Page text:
The fourth and final article of Steven Vermeulen's PhD dissertation has now been accepted for publication in the journal Advanced Science.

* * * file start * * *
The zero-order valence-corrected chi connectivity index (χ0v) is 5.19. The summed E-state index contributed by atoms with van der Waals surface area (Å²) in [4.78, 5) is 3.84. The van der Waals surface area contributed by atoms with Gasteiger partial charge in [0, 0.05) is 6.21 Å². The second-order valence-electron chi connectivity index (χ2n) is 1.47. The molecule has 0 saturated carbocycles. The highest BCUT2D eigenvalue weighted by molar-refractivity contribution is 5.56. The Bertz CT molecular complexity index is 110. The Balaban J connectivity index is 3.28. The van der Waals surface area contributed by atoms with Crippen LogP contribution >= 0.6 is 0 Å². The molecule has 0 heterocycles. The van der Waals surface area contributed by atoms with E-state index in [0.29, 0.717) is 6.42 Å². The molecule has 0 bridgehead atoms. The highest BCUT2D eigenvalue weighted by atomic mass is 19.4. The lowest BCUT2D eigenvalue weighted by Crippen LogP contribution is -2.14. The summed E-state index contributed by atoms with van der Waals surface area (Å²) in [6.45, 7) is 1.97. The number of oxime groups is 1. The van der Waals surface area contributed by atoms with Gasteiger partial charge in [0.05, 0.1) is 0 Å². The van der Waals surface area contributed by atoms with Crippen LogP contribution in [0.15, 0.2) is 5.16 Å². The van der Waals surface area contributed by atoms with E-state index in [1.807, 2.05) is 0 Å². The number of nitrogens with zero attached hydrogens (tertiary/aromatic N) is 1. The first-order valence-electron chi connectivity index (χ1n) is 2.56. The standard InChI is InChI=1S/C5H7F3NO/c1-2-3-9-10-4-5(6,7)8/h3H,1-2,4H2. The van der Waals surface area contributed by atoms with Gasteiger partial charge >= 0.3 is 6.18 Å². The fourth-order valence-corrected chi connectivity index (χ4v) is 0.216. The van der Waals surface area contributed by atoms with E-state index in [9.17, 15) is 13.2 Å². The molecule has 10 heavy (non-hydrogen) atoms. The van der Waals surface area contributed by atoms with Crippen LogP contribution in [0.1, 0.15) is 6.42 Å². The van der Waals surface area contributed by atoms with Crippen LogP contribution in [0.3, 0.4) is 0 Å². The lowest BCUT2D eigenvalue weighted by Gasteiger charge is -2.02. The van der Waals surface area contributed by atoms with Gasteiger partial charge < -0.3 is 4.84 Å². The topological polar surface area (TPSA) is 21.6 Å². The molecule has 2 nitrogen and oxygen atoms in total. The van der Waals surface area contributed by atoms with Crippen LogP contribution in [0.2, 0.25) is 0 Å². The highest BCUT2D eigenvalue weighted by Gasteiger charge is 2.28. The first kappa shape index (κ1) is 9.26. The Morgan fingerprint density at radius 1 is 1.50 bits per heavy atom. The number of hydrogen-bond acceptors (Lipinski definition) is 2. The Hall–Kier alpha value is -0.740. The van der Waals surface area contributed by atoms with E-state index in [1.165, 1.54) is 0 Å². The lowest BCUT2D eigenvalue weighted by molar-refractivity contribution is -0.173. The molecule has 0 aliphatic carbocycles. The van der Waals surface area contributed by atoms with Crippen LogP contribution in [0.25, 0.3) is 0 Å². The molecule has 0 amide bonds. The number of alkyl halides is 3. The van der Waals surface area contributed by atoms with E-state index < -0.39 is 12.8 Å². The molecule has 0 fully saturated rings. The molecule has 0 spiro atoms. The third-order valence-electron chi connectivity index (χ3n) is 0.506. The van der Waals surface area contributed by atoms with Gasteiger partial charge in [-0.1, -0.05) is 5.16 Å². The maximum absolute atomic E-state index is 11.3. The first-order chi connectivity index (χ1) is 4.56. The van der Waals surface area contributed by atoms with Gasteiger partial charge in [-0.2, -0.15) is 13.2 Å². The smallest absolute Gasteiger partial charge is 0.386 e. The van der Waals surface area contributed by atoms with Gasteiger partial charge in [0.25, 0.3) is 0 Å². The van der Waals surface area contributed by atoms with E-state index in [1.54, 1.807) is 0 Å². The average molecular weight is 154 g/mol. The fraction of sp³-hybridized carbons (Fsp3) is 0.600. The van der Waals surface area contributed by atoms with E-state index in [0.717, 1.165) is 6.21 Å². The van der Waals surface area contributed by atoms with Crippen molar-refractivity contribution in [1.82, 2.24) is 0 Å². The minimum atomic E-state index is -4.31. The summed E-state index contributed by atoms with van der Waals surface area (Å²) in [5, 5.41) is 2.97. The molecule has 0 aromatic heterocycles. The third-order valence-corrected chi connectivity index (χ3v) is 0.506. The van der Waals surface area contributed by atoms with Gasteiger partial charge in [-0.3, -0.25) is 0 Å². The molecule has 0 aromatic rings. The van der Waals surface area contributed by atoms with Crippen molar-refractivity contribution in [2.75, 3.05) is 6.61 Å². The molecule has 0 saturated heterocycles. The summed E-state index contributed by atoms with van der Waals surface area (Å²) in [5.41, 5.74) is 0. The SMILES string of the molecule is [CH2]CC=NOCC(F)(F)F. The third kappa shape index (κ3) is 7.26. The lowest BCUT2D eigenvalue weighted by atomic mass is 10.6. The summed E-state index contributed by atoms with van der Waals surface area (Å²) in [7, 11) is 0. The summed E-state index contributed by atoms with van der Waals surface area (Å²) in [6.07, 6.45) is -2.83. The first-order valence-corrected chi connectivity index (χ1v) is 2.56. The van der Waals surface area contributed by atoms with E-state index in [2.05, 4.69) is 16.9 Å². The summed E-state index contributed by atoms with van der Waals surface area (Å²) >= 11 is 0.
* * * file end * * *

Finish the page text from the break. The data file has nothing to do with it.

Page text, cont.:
The work is about epigenetics, the process by which DNA is physically and chemically altered to influence gene expression. Steven looked at how the expression of histones, the DNA packaging proteins, varied on cells on different topographies and saw that not only did the absolute amount depend on the topography the cells grew on, but also that there were regional differences within the nucleus. In collaboration with Ghent University researchers led by Bert van de Veer, subtle chemical modifications were picked up in the tails of the histones. All these changes correlate with a quiescent phenotype of the cells and the epigenetic changes are reversible: they go back to normal as soon as cells of a topography are put back on a flat surface. Insight into epigenetic regulation through topography can provide insight into methods to grow or differentiate stem cells.